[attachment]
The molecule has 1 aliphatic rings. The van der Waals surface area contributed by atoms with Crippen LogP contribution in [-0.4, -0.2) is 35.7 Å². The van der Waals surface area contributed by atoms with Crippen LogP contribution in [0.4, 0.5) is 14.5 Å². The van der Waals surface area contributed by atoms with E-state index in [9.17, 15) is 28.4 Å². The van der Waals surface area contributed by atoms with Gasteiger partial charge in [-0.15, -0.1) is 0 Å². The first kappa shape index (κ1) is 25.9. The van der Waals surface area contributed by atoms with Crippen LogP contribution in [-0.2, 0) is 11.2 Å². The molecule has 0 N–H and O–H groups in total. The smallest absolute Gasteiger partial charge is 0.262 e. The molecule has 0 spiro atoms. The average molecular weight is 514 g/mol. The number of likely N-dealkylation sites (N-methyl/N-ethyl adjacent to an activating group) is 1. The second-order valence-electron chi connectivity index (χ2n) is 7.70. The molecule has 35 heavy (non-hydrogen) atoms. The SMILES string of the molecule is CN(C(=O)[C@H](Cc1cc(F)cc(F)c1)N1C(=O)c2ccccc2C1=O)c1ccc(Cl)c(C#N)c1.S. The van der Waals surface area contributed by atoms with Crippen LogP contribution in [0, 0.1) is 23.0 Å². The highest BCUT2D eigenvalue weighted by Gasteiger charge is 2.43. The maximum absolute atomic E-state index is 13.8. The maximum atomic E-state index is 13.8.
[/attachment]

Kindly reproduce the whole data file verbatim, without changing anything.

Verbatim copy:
The molecule has 1 aliphatic rings. The van der Waals surface area contributed by atoms with Crippen LogP contribution in [-0.4, -0.2) is 35.7 Å². The van der Waals surface area contributed by atoms with Crippen LogP contribution in [0.4, 0.5) is 14.5 Å². The van der Waals surface area contributed by atoms with E-state index in [9.17, 15) is 28.4 Å². The van der Waals surface area contributed by atoms with Gasteiger partial charge in [-0.15, -0.1) is 0 Å². The first kappa shape index (κ1) is 25.9. The van der Waals surface area contributed by atoms with Crippen LogP contribution in [-0.2, 0) is 11.2 Å². The molecule has 0 N–H and O–H groups in total. The smallest absolute Gasteiger partial charge is 0.262 e. The molecule has 0 spiro atoms. The average molecular weight is 514 g/mol. The number of likely N-dealkylation sites (N-methyl/N-ethyl adjacent to an activating group) is 1. The second-order valence-electron chi connectivity index (χ2n) is 7.70. The molecule has 35 heavy (non-hydrogen) atoms. The SMILES string of the molecule is CN(C(=O)[C@H](Cc1cc(F)cc(F)c1)N1C(=O)c2ccccc2C1=O)c1ccc(Cl)c(C#N)c1.S. The van der Waals surface area contributed by atoms with Crippen LogP contribution in [0, 0.1) is 23.0 Å². The highest BCUT2D eigenvalue weighted by Gasteiger charge is 2.43. The maximum absolute atomic E-state index is 13.8. The maximum atomic E-state index is 13.8.